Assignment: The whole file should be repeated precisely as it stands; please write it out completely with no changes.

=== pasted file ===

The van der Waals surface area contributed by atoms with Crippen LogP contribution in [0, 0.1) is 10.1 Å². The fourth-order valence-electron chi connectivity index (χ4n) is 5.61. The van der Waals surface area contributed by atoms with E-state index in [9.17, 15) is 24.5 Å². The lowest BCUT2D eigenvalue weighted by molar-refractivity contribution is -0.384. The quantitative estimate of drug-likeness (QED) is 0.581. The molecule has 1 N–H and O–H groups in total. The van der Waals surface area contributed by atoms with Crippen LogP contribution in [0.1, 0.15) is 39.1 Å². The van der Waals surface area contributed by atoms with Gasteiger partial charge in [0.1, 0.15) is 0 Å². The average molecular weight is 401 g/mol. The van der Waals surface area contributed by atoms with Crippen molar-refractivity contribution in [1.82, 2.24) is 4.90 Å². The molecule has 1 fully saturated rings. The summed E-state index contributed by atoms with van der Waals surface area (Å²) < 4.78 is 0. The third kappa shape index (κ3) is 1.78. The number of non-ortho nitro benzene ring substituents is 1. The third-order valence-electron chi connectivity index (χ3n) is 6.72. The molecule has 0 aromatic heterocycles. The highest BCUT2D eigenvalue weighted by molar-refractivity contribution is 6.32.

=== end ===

The van der Waals surface area contributed by atoms with Crippen LogP contribution in [0, 0.1) is 10.1 Å². The fourth-order valence-electron chi connectivity index (χ4n) is 5.61. The van der Waals surface area contributed by atoms with E-state index in [9.17, 15) is 24.5 Å². The lowest BCUT2D eigenvalue weighted by molar-refractivity contribution is -0.384. The quantitative estimate of drug-likeness (QED) is 0.581. The molecule has 1 N–H and O–H groups in total. The van der Waals surface area contributed by atoms with Crippen LogP contribution in [0.1, 0.15) is 39.1 Å². The van der Waals surface area contributed by atoms with Gasteiger partial charge in [0.1, 0.15) is 0 Å². The average molecular weight is 401 g/mol. The van der Waals surface area contributed by atoms with Crippen molar-refractivity contribution in [1.82, 2.24) is 4.90 Å². The molecule has 1 fully saturated rings. The summed E-state index contributed by atoms with van der Waals surface area (Å²) < 4.78 is 0. The third kappa shape index (κ3) is 1.78. The number of non-ortho nitro benzene ring substituents is 1. The third-order valence-electron chi connectivity index (χ3n) is 6.72. The molecule has 0 aromatic heterocycles. The highest BCUT2D eigenvalue weighted by molar-refractivity contribution is 6.32.